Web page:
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GERRY

Two pals named Gerry get lost in the desert and end up finding themselves. Or do they?


CAST: Matt Damon, Casey Affleck

DIRECTOR: Gus Van Sant

 

"You are hereby warned, at the cost of your own IQ, to avoid a deadly little bore called ‘Gerry’…It exists for the sole purpose of showing off the pretentious smugness of its two boy-toy writers and stars, Matt Damon and Casey Affleck (Ben’s kid brother), and their director pal, Gus Van Sant…They call it art, but ‘Gerry’ is an in-joke made with Monopoly money, and the joke is on anyone foolish enough to pay real money to see it…Messrs. Damon and Affleck play two friends, both named Gerry, who go for a hike in the desert and get lost in the wilderness. Tha-aa-at’s all, folks; nothing else happens…The publicity notes suggest that ‘Gerry’ hides deeper meanings than are immediately obvious to the naked eye. Like what? We’ve all lost our way? We’re all Gerrys? Grow up, chowderheads." --Rex Reed, The New York Observer

Gus Van Sant's bleak, minimalist film ‘Gerry’ is such a radical about-face from his flagrantly commercial movies like ‘Finding Forrester’ and ‘Good Will Hunting’ that it feels like a self-mortifying act of contrition…It is a movie of few words, but even those loosely scattered phrases sound garbled, vague and fraught with a bogus allegorical weight
…With all its quirks, ‘Gerry’ seeps into your pores like the wind-whipped sand that stings the faces of these disoriented hikers. Moviegoers who stumble into ‘Gerry’ expecting a wisecracking buddy movie or ‘Good Will Hunting 2’ should be warned: as the movie stretches out, they may find themselves as befuddled and directionless as its foolhardy outdoorsmen lurching across the wasteland without a compass or a canteen." --Stephen Holden, The New York Times

"…a gorgeously shot endurance test that is impossible to get through on anything less than a full night's sleep and a double shot of espresso…an unforgiving art film almost entirely comprising loving shots of two pretty boys wandering around a pretty Southwestern landscape, and not saying very much…What little dialogue there is is mostly improvised, and scarcely resembles believable speech...‘Gerry’ is so visually beautiful that you wish it were less smugly determined to alienate all audiences except those inclined to confuse pretension with profundity and tedium with seriousness. –" --Jonathan Foreman, The New York Post

"There are about five people who are going to dig Gus Van Sant's new film -- and, yeah, well, I'm one of them. A tough, vigorous exercise in cinematic form and pure aesthetics … ‘Gerry’ is about as non-narrative a film as you're likely to see in commercial theaters. This makes it a curiosity and, less charitably, something of a gimmick, but mostly it makes it a challenge...‘Gerry’ marks a genuine attempt by Van Sant to reclaim a personal voice that had gone mute, to rediscover, as it were, his own private Idaho. With ‘Gerry,’ it only looks like he's lost." --Manohla Dargis, The Los Angeles Times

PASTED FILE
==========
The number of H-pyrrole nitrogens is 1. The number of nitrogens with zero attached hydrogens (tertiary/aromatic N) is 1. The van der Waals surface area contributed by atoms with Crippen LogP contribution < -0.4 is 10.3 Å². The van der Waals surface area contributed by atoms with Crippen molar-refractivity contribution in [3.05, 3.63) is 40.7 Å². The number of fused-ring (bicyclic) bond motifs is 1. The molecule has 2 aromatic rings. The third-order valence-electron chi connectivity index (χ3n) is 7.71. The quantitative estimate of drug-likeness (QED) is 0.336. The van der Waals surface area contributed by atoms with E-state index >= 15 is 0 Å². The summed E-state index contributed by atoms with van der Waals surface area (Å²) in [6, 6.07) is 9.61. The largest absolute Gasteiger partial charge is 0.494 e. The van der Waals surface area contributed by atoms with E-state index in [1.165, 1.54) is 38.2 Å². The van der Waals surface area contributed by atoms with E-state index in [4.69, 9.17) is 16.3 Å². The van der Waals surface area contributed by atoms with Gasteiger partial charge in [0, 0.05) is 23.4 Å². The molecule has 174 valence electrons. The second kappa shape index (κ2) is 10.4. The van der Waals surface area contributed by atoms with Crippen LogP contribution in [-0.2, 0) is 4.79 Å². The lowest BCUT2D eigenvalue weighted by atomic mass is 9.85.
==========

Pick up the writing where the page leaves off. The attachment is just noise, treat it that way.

"As their anxiety grows, Damon's Gerry gets more and more aggressively male, while Affleck's Gerry comes to seem increasingly ‘feminine,’ passive, dependent. Still, despite such intimations of both their subterranean homoerotic feelings and the terror such feelings induce, Van Sant ultimately reveals so little about this odd couple that we frankly don't give a damn what happens to them. Nor, apparently, does he. Their relationship pays off in a climax (straight out of von Stroheim's ‘Greed’) that's so ambiguous that those around me in the theater quite rightly sighed with annoyance." --John Powers, LA Weekly

"The problem is, we don't actually know who these Gerrys are or where they're going or even how they feel about their situation until they're on the verge of perishing from dehydration: Their conflict is confined to a few stray ‘I hate you’s and ‘You're a fuck-up’s…Van Sant has alluded to a homoerotic drama under the surface, with Damon increasingly the take-charge male and Affleck the passive femme, but ‘Gerry’ is so underdramatized that it's hard to work up any interest in either the masculine or feminine side of the equation…I imagine that a lot of people are going to make fun of Gerry as a sort of ambient movie, an arty exercise in withholding; and I'd be lying if I said it didn't annoy the hell out of me for most of its 103-minute running time. But I might watch it again sometime and try a little harder to get on its wavelength. In some strange way, I admire the enterprise." --David Edelstein, Slate